Old age is not a tragedy. It most certainly is not a waste or a burden to those who aren’t there yet. It is a gift and a treasure; a phase of life like any other. My mother is going through a slow and beautiful passage from this life to the next one. It make take her years yet. Her family is a very long-lived tribe. Or, it may end suddenly, at any time.

Whichever way that happens, I know that she and her ultimate future are in God’s loving hands. I only thank Him for giving me this present time to love and cherish her now. It is, like she is, golden. 

The Gift and the Miracle

“Old age is a shipwreck.”

That quote is attributed to Charles de Gaulle, John Kennedy, Orson Welles and various others. It would seem that a plethora of famous folks feel that old age and its attendant ills and declines is a misery and a curse.

I am taking care of my 87-year-old mother in the weakness of her slow going home and I have to say I disagree with these famous men. Old age is a gift. It is a tenderness and a sweetness and a time of extreme clarity and trust.

My mother was a tomboy. She climbed trees and played baseball. When she wasn’t playing sports, she was an absorbed fan, watching from the bleachers or listening to games on the radio and later watching them on tv. Now, she walks with a cane, and I have to help her up and down, in and out.

My mother loved to drive her car, insisted on owning one. She got her driver’s license, in an era when girls didn’t always get a license, the first day she was eligible and she drove herself where she wanted to go every day after that. Until the day I had to take her car keys from her so that she wouldn’t hurt herself or someone else. Now, she waits for rides and comes and goes according to other people’s schedules.

My mother lit up her first cigarette when she was 17 and smoked like a diesel for the next 70 years. Until the day the doctor told her that another cigarette might shut down her copd-afflicted lungs and I had to ban them from her existence.

My mother, who was and is my most stalwart supporter, my cheering squad, my best friend. No matter what I’ve done, both good and bad, my mother was always there to back me up, stand by me and help me out. I’ve always known, never doubted, never for a single moment considered any other possibility, that she would lay down her life for me anytime, anywhere, any hour or day that I needed it.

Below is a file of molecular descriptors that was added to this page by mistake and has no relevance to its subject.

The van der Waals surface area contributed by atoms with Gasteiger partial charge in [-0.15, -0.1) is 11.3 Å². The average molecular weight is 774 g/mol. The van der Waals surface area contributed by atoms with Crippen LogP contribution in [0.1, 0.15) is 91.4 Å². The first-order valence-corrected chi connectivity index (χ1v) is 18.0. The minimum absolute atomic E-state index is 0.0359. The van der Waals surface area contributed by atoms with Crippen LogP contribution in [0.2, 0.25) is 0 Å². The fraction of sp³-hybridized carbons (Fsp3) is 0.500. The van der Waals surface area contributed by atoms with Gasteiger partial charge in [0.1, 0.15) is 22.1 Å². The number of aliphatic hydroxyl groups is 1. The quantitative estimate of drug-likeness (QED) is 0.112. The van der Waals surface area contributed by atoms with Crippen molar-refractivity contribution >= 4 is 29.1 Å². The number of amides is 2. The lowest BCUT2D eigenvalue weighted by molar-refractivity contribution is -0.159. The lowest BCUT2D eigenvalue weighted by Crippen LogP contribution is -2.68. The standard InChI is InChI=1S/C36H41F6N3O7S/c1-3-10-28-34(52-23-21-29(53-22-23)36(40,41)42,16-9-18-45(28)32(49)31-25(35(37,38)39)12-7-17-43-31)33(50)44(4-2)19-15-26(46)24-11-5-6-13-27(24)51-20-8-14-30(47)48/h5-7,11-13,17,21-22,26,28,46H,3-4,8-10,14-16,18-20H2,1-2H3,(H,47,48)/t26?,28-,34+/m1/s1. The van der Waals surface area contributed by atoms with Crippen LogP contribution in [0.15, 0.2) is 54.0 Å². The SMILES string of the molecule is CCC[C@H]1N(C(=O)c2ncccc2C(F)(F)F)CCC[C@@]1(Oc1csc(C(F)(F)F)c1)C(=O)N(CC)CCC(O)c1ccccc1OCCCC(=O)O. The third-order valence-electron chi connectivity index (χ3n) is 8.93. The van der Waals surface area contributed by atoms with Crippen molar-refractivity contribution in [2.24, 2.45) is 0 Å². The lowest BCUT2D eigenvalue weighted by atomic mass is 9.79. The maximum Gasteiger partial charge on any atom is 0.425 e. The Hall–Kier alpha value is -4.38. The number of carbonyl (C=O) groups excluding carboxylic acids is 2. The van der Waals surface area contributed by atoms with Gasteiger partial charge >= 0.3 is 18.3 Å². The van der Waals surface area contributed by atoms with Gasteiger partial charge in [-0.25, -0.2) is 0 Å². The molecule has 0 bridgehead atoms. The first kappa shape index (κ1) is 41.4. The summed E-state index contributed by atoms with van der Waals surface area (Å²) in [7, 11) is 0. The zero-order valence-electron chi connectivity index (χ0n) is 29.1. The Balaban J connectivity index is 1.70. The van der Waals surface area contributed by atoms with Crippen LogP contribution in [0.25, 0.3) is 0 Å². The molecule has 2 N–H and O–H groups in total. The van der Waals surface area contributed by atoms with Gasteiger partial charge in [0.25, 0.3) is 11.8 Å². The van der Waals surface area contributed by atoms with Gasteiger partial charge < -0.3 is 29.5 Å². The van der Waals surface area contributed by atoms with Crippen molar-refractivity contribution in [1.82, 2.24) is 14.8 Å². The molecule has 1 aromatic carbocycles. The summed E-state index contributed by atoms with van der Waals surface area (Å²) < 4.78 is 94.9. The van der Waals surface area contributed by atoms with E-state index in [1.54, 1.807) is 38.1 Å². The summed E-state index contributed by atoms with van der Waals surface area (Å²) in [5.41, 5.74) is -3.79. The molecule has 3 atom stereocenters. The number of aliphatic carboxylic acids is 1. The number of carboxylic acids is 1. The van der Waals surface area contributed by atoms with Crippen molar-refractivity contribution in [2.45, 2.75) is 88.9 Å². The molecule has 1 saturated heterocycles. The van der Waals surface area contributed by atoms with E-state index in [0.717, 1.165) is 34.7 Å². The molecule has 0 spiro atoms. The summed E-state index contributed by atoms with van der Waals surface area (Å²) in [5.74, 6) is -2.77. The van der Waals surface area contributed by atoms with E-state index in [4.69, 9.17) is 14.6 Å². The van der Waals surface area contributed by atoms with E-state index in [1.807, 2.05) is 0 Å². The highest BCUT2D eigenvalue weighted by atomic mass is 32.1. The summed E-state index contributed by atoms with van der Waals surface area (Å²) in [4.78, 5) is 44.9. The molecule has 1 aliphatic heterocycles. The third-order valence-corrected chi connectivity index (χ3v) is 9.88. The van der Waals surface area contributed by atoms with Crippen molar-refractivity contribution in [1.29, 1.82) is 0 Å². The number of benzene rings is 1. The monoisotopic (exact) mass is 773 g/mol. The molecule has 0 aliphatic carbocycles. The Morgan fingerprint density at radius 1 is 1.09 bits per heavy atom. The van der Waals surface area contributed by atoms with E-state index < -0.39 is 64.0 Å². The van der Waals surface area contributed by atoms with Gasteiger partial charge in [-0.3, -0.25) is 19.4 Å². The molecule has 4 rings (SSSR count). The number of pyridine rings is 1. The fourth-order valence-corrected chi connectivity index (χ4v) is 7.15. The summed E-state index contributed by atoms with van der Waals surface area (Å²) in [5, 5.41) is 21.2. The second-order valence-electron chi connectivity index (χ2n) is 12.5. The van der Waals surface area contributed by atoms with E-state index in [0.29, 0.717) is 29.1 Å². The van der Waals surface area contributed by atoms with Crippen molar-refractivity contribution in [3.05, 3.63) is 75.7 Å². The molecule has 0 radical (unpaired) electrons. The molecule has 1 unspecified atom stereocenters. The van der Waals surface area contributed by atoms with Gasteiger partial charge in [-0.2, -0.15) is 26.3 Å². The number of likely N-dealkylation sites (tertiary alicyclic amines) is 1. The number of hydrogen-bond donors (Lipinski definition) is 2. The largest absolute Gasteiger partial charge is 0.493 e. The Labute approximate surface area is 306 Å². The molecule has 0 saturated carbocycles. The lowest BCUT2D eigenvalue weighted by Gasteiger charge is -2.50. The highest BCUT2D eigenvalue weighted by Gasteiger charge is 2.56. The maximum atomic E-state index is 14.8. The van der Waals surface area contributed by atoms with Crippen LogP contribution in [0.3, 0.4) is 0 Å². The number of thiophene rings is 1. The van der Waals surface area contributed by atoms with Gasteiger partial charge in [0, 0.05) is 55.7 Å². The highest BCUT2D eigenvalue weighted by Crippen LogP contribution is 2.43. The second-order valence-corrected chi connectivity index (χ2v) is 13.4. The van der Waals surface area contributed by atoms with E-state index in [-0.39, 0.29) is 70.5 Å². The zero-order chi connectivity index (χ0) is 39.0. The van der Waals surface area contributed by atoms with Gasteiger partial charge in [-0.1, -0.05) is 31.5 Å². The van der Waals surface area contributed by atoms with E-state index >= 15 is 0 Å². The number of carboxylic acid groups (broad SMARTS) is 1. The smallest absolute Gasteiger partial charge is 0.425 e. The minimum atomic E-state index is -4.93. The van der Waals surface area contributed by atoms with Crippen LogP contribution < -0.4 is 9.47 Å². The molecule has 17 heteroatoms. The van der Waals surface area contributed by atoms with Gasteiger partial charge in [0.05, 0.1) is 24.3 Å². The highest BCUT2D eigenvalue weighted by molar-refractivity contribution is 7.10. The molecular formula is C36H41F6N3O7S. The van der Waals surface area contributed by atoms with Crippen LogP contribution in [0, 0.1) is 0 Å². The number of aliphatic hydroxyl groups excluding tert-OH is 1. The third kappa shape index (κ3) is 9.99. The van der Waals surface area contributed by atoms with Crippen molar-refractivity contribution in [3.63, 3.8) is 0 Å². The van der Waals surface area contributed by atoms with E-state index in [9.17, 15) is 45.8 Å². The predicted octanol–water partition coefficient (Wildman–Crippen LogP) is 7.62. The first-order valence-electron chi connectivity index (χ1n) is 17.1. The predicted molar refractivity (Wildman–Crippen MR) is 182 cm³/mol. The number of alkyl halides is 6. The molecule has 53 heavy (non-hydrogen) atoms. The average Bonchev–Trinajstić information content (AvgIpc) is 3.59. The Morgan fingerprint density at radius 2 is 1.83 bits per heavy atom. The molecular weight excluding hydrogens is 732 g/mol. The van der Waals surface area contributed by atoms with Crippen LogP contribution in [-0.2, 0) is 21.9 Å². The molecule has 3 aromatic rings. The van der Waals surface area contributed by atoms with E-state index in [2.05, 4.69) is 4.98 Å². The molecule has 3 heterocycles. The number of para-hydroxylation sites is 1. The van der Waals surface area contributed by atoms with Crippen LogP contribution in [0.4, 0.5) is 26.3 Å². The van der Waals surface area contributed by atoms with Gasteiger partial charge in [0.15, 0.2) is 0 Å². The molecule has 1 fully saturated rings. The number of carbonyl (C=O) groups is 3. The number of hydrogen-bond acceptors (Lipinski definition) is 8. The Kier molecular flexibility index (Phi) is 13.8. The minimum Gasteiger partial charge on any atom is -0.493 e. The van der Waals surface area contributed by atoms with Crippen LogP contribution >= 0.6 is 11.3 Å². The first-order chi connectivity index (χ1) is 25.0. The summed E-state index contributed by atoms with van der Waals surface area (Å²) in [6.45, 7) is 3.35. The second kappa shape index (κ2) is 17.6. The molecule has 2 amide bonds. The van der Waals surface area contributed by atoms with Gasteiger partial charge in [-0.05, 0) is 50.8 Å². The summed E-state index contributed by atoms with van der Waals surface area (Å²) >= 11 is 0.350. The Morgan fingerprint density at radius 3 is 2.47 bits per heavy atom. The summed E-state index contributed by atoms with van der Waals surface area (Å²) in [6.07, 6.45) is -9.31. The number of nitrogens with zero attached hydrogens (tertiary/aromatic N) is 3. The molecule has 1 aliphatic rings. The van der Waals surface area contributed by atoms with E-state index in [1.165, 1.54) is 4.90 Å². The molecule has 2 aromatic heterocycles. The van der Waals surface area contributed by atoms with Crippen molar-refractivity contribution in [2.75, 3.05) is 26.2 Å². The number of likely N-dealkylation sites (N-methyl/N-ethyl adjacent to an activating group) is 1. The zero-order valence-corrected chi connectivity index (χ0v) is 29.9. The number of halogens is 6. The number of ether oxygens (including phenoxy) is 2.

If I needed a heart transplant, my mother would say, “Here, take mine.” If I started robbing banks, she’d get mad at the bank.

I talked about my father in another post. My parents were insanely proud of me, totally trusting of me, and they convinced me from an early age that I could climb the Empire State Building bare-handed if I wanted to.

So, why, now that my brave tomboy mother walks with a cane and is dependent on family for all her care, do I say that old age is NOT a shipwreck?

Because, well … because it’s not. It’s a time of life; a return to innocence and trust and a laying down of responsibility and worry. My mother was always a worrier, a half-empty child of the depression who knew that every silver lining has its cloud. But she’s past that now. At some point that neither one of us noticed when it happened, she turned all her worries over to me.

The same mother I’ve trusted all my life now trusts me to care for, manage and make right all the bothersome details of her life. She trusts me the way my children trusted me when they were babies. She is so sweet, so dear, so unbelievably precious, that I could never, ever, never, regard this time of care taking and leave-taking as anything but a gift.

Is taking care of my mother while managing a demanding job a “burden?” Is it something that I resent or wish was different? Nope.

It’s a gift and a blessing. All God ever wants to do is bless us. But sometimes His blessings look different than we expect. We pray, in the words of Janis Joplin, for a Mercedes Benz. We get instead blessings of love, life and the responsibilities for one another that are part of living and loving.

Old age is not a shipwreck. It is one of the times of our lives. It is a gift of grace and beauty; a return to innocence and childlike joy for the one who is aged; a time to cherish and give back for those of us who haven’t gotten there yet.

I would not miss one day of the time I’ve spent with my mother, not from the days she took my hand and walked me safely across the street, to now, when I do the same for her.

That is the gift and the miracle of love.